Blog by Fiona McKie, Head of Innovation at RoS
One of the best things about working in innovation at RoS is that I get to be involved in activities that allow us to collaborate externally and work with people from different sectors, professional backgrounds or perspectives, achieving outcomes that would not have been possible if taken from a single viewpoint.
The University of Glasgow Adam Smith Business School MBA Consultancy Week Challenge Programme is a great example of this. This is the second time that RoS have provided a challenge to an MBA team and this year was just as insightful, valuable and fun to be part of.
The concept of the challenge is that teams are given just one week to answer a question from a sponsor organisation – simple in theory. In reality it’s really challenging for many reasons.
The MBA students, who are already experienced managers and business leaders from all over the world, are asked to work with each other very closely; forming a team immediately and delivering an output that in more traditional project management frameworks could take many weeks to complete.
On top of that, the questions the teams are posed are generally wicked problems – because realistically if the answer was straight forward, then it really wouldn’t be a challenge now would it…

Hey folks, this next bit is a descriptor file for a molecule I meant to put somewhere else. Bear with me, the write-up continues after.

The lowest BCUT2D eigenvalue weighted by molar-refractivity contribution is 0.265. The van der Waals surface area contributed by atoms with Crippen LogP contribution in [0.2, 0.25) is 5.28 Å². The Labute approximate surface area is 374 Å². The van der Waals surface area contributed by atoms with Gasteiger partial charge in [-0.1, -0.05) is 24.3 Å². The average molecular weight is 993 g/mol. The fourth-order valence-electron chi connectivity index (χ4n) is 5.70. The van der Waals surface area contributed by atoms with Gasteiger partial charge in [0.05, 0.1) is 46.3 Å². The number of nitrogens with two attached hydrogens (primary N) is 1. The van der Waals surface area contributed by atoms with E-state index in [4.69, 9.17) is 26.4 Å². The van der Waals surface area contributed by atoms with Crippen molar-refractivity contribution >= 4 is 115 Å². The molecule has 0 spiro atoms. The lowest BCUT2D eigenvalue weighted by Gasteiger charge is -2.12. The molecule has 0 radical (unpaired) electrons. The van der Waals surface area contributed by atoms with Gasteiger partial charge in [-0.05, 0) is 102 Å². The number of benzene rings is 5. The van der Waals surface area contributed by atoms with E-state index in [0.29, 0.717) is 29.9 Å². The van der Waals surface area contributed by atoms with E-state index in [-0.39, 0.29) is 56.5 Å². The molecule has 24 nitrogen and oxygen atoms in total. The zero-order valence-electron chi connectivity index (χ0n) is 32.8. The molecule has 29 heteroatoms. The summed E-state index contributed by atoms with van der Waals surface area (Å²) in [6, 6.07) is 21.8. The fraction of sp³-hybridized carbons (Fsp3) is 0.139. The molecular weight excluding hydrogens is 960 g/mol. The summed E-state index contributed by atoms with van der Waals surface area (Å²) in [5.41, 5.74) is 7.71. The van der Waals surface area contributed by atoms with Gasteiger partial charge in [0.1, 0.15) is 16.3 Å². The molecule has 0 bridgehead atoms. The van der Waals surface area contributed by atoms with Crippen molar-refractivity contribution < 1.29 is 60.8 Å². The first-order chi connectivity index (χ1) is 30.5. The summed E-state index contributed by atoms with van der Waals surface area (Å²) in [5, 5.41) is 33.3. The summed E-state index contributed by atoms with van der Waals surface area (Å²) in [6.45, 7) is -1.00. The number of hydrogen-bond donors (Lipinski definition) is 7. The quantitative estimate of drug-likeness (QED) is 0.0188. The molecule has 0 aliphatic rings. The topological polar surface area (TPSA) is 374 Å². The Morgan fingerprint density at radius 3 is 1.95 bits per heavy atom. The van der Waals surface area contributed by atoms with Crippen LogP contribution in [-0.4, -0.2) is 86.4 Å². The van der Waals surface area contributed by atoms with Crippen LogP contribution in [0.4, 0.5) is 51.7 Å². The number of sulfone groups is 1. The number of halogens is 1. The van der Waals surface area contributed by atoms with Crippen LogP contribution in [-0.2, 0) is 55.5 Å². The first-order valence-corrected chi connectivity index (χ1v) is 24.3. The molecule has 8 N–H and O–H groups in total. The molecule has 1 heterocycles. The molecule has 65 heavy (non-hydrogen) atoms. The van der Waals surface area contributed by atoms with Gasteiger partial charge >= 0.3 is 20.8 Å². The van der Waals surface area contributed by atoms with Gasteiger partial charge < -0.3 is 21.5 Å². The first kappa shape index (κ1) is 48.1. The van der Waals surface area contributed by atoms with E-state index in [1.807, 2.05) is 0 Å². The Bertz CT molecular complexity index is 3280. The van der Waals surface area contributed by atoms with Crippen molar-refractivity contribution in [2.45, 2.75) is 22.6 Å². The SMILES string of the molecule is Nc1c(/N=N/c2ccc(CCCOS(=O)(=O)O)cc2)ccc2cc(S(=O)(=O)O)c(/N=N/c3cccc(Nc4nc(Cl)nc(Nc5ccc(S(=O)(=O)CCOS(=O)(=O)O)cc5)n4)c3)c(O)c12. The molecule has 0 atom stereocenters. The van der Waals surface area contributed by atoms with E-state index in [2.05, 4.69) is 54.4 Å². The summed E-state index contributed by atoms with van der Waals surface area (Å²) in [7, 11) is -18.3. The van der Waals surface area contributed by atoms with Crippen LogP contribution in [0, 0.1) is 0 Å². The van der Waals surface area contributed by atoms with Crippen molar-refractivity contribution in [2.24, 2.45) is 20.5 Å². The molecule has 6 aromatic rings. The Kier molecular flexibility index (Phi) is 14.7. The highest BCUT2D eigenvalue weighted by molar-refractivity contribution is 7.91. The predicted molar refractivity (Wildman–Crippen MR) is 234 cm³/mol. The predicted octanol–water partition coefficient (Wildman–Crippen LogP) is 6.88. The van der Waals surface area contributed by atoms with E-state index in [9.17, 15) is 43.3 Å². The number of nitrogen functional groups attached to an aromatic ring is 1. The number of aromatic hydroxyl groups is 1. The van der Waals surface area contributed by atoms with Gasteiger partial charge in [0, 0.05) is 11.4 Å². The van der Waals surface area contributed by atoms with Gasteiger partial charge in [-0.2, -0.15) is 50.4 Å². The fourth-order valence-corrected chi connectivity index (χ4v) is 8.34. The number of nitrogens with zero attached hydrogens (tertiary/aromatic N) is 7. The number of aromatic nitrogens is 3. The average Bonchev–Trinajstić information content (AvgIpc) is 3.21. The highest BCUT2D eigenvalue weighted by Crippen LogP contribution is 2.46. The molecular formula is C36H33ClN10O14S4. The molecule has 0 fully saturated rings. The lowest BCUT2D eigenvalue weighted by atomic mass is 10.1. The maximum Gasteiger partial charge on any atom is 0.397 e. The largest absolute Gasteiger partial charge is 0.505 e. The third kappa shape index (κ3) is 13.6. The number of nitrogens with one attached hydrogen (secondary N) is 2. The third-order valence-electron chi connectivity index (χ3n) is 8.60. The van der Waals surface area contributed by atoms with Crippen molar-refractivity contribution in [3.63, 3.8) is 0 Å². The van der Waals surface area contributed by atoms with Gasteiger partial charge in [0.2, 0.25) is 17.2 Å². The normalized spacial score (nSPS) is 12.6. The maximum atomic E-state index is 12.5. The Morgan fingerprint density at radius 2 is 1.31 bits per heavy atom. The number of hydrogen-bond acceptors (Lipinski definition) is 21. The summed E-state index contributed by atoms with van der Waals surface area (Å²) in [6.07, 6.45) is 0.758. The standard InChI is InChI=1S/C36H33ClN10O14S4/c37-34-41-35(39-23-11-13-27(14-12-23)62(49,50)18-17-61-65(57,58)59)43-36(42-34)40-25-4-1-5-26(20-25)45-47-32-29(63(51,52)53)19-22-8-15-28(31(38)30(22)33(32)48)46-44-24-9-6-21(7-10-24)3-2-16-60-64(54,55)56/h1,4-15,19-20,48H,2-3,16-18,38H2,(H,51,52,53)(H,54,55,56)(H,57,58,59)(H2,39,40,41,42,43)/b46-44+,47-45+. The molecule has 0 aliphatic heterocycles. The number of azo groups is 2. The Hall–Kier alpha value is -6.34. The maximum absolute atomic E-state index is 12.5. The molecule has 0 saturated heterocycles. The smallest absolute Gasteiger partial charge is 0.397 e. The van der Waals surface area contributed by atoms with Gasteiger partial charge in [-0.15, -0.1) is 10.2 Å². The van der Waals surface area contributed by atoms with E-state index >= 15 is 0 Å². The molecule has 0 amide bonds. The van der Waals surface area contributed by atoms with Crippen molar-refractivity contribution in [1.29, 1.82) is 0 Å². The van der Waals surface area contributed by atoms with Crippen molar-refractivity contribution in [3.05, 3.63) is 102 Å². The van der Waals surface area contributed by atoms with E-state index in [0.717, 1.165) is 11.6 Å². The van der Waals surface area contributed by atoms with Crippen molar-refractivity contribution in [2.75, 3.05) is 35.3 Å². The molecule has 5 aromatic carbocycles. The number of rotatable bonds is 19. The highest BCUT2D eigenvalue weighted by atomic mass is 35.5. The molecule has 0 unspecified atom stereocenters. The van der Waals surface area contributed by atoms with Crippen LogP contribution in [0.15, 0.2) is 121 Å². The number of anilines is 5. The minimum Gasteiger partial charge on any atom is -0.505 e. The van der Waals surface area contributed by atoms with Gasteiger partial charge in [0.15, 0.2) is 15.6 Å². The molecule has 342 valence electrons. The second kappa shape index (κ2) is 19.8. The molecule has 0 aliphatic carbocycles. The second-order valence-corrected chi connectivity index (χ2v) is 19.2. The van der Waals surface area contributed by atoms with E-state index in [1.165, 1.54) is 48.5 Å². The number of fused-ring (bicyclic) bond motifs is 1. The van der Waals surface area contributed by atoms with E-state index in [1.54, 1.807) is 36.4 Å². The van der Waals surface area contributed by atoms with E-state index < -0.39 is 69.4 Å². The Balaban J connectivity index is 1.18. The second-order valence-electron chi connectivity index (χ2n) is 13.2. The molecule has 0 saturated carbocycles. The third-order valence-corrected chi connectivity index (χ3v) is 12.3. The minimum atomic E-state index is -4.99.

I am describing all of this not only from the perspective of a sponsor of a challenge two years running but also as someone who has been a student in this scenario.
When I was an MBA student at University of Glasgow I took part in a consultancy challenge in Denmark – a project experience that I have never forgotten. So I know that when it is called a challenge week it really is a challenge. It’s immensely worthwhile too though and all the hard work pays off once you submit your final report.
So back to the RoS challenge for 2018… we asked our team to look at open innovation including types of open innovation, the different models and approaches that can be taken, the benefits and challenges of these types of initiatives, and examples in practice of where this approach has been used.
The team, made up of four students, did an amazing job and submitted an end report that not only answered the brief but also demonstrated wider areas that I hadn’t previously considered. At the end of the challenge we then had the opportunity to meet up with our team and network with others from the Adam Smith Business School as well as with corporate and public sector challenge sponsors at the award ceremony for the best project.
The Professor Raymond Miquel award is given out every year, adding another layer of competition to the already motivated students, and although the RoS team didn’t bag the prize this time round they still submitted a fantastic response to the challenge set and the most immediate next steps for us will be to welcome our team to our Glasgow offices to deliver their presentation to interested stakeholders.
Their research and findings will also form part of the work that the innovation team will be doing over the summer to analyse some real opportunities for open innovation at RoS so I can safely say that taking part this year in the consultancy week challenge was more than worth it.
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